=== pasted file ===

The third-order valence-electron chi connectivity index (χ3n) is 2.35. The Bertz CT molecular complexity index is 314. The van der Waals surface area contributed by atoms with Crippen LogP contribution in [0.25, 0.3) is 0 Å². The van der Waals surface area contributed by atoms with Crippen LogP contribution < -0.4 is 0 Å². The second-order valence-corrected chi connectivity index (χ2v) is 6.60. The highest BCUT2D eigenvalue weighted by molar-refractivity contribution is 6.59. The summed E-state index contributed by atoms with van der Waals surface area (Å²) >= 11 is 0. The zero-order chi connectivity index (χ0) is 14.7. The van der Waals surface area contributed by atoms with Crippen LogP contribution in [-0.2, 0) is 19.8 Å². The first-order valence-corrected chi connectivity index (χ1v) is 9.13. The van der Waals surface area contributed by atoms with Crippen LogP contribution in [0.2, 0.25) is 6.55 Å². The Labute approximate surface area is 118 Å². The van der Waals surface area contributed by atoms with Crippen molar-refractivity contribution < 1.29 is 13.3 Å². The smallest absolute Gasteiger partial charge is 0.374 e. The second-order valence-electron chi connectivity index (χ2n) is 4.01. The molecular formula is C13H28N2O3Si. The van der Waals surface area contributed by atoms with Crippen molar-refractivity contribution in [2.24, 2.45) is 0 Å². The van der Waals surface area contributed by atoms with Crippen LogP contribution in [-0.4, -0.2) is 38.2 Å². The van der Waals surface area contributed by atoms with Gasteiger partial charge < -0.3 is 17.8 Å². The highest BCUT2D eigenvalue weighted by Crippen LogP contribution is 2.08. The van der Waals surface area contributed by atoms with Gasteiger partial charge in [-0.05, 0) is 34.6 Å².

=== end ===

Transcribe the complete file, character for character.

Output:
The third-order valence-electron chi connectivity index (χ3n) is 2.35. The Bertz CT molecular complexity index is 314. The van der Waals surface area contributed by atoms with Crippen LogP contribution in [0.25, 0.3) is 0 Å². The van der Waals surface area contributed by atoms with Crippen LogP contribution < -0.4 is 0 Å². The second-order valence-corrected chi connectivity index (χ2v) is 6.60. The highest BCUT2D eigenvalue weighted by molar-refractivity contribution is 6.59. The summed E-state index contributed by atoms with van der Waals surface area (Å²) >= 11 is 0. The zero-order chi connectivity index (χ0) is 14.7. The van der Waals surface area contributed by atoms with Crippen LogP contribution in [-0.2, 0) is 19.8 Å². The first-order valence-corrected chi connectivity index (χ1v) is 9.13. The van der Waals surface area contributed by atoms with Crippen LogP contribution in [0.2, 0.25) is 6.55 Å². The Labute approximate surface area is 118 Å². The van der Waals surface area contributed by atoms with Crippen molar-refractivity contribution < 1.29 is 13.3 Å². The smallest absolute Gasteiger partial charge is 0.374 e. The second-order valence-electron chi connectivity index (χ2n) is 4.01. The molecular formula is C13H28N2O3Si. The van der Waals surface area contributed by atoms with Crippen molar-refractivity contribution in [2.24, 2.45) is 0 Å². The van der Waals surface area contributed by atoms with Crippen LogP contribution in [-0.4, -0.2) is 38.2 Å². The van der Waals surface area contributed by atoms with Gasteiger partial charge < -0.3 is 17.8 Å². The highest BCUT2D eigenvalue weighted by Crippen LogP contribution is 2.08. The van der Waals surface area contributed by atoms with Gasteiger partial charge in [-0.05, 0) is 34.6 Å².